To read this article in full, please click here



Enterprise Application News
Oct 10, 2019

How to use Apple's new (and much better) Reminders app
Apple has made some excellent improvements to the Reminders application for Macs, iPhones and iPads, though it works a little differently and you need to upgrade all the devices you use with the system to make good use of it.

What has changed? The new version of Reminders makes the software more useful for more tasks.

To read this article in full, please click here



Enterprise Application News
Oct 10, 2019

Master data analytics and deep learning with this $35 Python certification bundle
Python is one of the easiest programming languages to learn, but mastering it allows you to build apps and games or even take advantage of neural networks for deep learning. But first, you'll need to learn the basics of Python, and this $34.99 bundle has exactly what you need to do so.

The Complete Python Certification Bootcamp Bundle contains 12 courses on the different ways that Python is employed. If you're new to Python and coding in general, the first course you should take is From 0 to 1: Learn Python Programming - Easy As Pie. This course will teach you how to write Python code, auto-generate spreadsheets with xlsxwriter, scrape websites with Beautiful Soup, and more. You can hone your skills even further with The Python Mega Course, which will teach you how to build real-world applications such as an interactive web-based financial chart.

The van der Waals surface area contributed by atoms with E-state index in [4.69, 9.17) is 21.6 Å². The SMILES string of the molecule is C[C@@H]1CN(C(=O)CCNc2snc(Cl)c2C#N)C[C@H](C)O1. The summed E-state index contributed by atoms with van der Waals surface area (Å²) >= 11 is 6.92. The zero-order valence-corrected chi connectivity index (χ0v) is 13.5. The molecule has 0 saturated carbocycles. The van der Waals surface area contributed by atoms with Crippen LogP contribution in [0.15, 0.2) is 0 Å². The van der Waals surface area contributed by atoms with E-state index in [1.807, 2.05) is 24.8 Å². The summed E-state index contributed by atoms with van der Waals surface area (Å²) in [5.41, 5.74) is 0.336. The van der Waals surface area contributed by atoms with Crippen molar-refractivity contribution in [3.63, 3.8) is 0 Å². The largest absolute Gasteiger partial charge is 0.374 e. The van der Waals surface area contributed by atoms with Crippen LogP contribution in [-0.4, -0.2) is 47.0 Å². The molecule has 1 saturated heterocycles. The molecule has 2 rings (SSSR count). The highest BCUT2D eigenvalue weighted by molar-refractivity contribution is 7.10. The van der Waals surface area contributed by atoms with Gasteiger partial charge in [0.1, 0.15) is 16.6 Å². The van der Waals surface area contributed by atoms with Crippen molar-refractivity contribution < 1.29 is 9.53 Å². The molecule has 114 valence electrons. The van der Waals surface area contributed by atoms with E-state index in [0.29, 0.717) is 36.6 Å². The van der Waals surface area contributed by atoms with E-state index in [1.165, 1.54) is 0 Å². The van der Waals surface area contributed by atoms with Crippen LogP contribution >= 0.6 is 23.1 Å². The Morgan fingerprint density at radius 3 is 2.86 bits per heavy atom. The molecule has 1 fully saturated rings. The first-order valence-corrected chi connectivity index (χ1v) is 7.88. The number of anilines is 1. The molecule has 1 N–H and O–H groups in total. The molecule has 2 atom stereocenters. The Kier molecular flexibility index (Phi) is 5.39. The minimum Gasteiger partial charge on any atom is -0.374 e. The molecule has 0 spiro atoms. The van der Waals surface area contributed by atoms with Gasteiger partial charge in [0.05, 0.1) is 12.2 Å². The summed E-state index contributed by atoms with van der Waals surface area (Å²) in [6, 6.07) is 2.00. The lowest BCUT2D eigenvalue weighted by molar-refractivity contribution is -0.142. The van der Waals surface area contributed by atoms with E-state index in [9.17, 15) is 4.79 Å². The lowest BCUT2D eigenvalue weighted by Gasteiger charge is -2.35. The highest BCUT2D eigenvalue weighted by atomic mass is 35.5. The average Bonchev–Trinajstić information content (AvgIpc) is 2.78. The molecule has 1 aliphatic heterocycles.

To read this article in full, please click here



Enterprise Application News
Oct 10, 2019

IDG Contributor Network: A troubled update to critical browser patches for October Patch Tuesday
It was all going so well. We had a few months of updates that both rapidly and readily addressed security issues without many problems. This October Patch Tuesday is an important but troubled patch release from Microsoft. We have a critical, out-of-band browser update (CVE-2019-1367) that has been widely reported as causing a number of deployment issues. Our advice this month is to wait, test and stage your patch deployments. The only good news here, is that we are not all rushing around trying to extinguish another "screaming-hair-on-fire" Adobe issue. We have outlined this month's key issues in an infographic for this October Patch Tuesday, found here.

To read this article in full, please click here



Enterprise Application News
Oct 10, 2019

Android file transfer: How to move data between your phone and computer
Your smartphone is a powerful computer in your pocket — and with Android, part of that PC-like muscle means being able to plug your phone into any Windows, Mac, or Chrome OS system and then drag and drop files either way.